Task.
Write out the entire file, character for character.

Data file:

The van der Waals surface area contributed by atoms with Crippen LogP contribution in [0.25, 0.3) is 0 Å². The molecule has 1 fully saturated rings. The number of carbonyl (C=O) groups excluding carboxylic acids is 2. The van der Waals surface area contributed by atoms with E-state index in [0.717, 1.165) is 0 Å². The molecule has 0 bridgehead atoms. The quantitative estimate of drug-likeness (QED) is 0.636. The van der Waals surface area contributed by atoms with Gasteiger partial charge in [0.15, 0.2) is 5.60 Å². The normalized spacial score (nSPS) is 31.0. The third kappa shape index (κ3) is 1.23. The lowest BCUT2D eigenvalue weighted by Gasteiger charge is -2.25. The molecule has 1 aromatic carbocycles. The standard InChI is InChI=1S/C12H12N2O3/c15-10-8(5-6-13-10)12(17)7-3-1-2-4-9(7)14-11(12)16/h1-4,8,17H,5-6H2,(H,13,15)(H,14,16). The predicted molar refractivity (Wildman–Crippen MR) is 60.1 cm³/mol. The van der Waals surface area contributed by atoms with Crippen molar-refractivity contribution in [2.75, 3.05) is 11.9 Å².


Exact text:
The van der Waals surface area contributed by atoms with Crippen LogP contribution in [0.25, 0.3) is 0 Å². The molecule has 1 fully saturated rings. The number of carbonyl (C=O) groups excluding carboxylic acids is 2. The van der Waals surface area contributed by atoms with E-state index in [0.717, 1.165) is 0 Å². The molecule has 0 bridgehead atoms. The quantitative estimate of drug-likeness (QED) is 0.636. The van der Waals surface area contributed by atoms with Gasteiger partial charge in [0.15, 0.2) is 5.60 Å². The normalized spacial score (nSPS) is 31.0. The third kappa shape index (κ3) is 1.23. The lowest BCUT2D eigenvalue weighted by Gasteiger charge is -2.25. The molecule has 1 aromatic carbocycles. The standard InChI is InChI=1S/C12H12N2O3/c15-10-8(5-6-13-10)12(17)7-3-1-2-4-9(7)14-11(12)16/h1-4,8,17H,5-6H2,(H,13,15)(H,14,16). The predicted molar refractivity (Wildman–Crippen MR) is 60.1 cm³/mol. The van der Waals surface area contributed by atoms with Crippen molar-refractivity contribution in [2.75, 3.05) is 11.9 Å².